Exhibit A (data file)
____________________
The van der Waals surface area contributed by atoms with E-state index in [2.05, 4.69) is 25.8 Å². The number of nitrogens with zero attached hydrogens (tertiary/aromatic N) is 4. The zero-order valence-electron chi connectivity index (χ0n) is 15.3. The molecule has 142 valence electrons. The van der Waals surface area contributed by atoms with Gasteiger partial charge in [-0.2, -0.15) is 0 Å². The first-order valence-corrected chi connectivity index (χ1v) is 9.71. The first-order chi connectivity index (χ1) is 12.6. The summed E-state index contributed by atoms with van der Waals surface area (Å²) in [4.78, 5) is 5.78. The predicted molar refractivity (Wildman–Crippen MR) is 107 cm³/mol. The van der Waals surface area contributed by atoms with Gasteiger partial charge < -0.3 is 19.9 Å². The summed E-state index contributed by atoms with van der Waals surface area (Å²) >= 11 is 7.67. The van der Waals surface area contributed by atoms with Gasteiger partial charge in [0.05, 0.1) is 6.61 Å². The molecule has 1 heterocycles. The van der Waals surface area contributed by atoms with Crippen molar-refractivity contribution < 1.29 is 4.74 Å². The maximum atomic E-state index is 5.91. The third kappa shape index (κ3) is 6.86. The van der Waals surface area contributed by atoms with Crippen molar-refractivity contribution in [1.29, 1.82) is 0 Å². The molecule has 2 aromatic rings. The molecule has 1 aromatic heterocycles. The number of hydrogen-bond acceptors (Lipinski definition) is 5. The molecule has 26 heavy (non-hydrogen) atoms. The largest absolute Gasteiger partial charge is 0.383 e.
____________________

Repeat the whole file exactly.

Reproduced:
The van der Waals surface area contributed by atoms with E-state index in [2.05, 4.69) is 25.8 Å². The number of nitrogens with zero attached hydrogens (tertiary/aromatic N) is 4. The zero-order valence-electron chi connectivity index (χ0n) is 15.3. The molecule has 142 valence electrons. The van der Waals surface area contributed by atoms with Gasteiger partial charge in [-0.2, -0.15) is 0 Å². The first-order valence-corrected chi connectivity index (χ1v) is 9.71. The first-order chi connectivity index (χ1) is 12.6. The summed E-state index contributed by atoms with van der Waals surface area (Å²) in [4.78, 5) is 5.78. The predicted molar refractivity (Wildman–Crippen MR) is 107 cm³/mol. The van der Waals surface area contributed by atoms with Gasteiger partial charge < -0.3 is 19.9 Å². The summed E-state index contributed by atoms with van der Waals surface area (Å²) >= 11 is 7.67. The van der Waals surface area contributed by atoms with Gasteiger partial charge in [0.05, 0.1) is 6.61 Å². The molecule has 1 heterocycles. The van der Waals surface area contributed by atoms with Crippen molar-refractivity contribution < 1.29 is 4.74 Å². The maximum atomic E-state index is 5.91. The third kappa shape index (κ3) is 6.86. The van der Waals surface area contributed by atoms with Crippen molar-refractivity contribution in [1.29, 1.82) is 0 Å². The molecule has 2 aromatic rings. The molecule has 1 aromatic heterocycles. The number of hydrogen-bond acceptors (Lipinski definition) is 5. The molecule has 26 heavy (non-hydrogen) atoms. The largest absolute Gasteiger partial charge is 0.383 e.